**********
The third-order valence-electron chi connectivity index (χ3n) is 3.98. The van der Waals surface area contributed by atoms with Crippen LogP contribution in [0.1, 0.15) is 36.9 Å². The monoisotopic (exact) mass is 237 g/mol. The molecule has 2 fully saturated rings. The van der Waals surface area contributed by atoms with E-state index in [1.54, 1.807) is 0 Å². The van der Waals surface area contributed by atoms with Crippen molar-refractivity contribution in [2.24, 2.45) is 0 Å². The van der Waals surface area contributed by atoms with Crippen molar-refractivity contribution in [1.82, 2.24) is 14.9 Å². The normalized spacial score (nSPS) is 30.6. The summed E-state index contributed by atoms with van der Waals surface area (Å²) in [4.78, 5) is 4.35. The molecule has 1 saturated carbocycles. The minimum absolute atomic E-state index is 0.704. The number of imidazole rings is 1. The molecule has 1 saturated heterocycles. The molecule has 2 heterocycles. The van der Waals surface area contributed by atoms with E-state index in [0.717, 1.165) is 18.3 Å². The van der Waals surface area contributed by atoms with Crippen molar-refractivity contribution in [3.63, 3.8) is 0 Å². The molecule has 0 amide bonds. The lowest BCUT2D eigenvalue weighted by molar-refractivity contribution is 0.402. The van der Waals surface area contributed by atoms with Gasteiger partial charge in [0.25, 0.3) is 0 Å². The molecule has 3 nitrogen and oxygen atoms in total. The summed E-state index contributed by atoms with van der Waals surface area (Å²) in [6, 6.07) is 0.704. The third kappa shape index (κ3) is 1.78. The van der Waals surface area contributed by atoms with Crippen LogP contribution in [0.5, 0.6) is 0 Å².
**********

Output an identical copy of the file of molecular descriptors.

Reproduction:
The third-order valence-electron chi connectivity index (χ3n) is 3.98. The van der Waals surface area contributed by atoms with Crippen LogP contribution in [0.1, 0.15) is 36.9 Å². The monoisotopic (exact) mass is 237 g/mol. The molecule has 2 fully saturated rings. The van der Waals surface area contributed by atoms with E-state index in [1.54, 1.807) is 0 Å². The van der Waals surface area contributed by atoms with Crippen molar-refractivity contribution in [2.24, 2.45) is 0 Å². The van der Waals surface area contributed by atoms with Crippen molar-refractivity contribution in [1.82, 2.24) is 14.9 Å². The normalized spacial score (nSPS) is 30.6. The summed E-state index contributed by atoms with van der Waals surface area (Å²) in [4.78, 5) is 4.35. The molecule has 1 saturated carbocycles. The minimum absolute atomic E-state index is 0.704. The number of imidazole rings is 1. The molecule has 1 saturated heterocycles. The molecule has 2 heterocycles. The van der Waals surface area contributed by atoms with E-state index in [0.717, 1.165) is 18.3 Å². The van der Waals surface area contributed by atoms with Crippen molar-refractivity contribution in [3.63, 3.8) is 0 Å². The molecule has 0 amide bonds. The lowest BCUT2D eigenvalue weighted by molar-refractivity contribution is 0.402. The van der Waals surface area contributed by atoms with Gasteiger partial charge in [0.25, 0.3) is 0 Å². The molecule has 3 nitrogen and oxygen atoms in total. The summed E-state index contributed by atoms with van der Waals surface area (Å²) in [6, 6.07) is 0.704. The third kappa shape index (κ3) is 1.78. The van der Waals surface area contributed by atoms with Crippen LogP contribution in [0.5, 0.6) is 0 Å².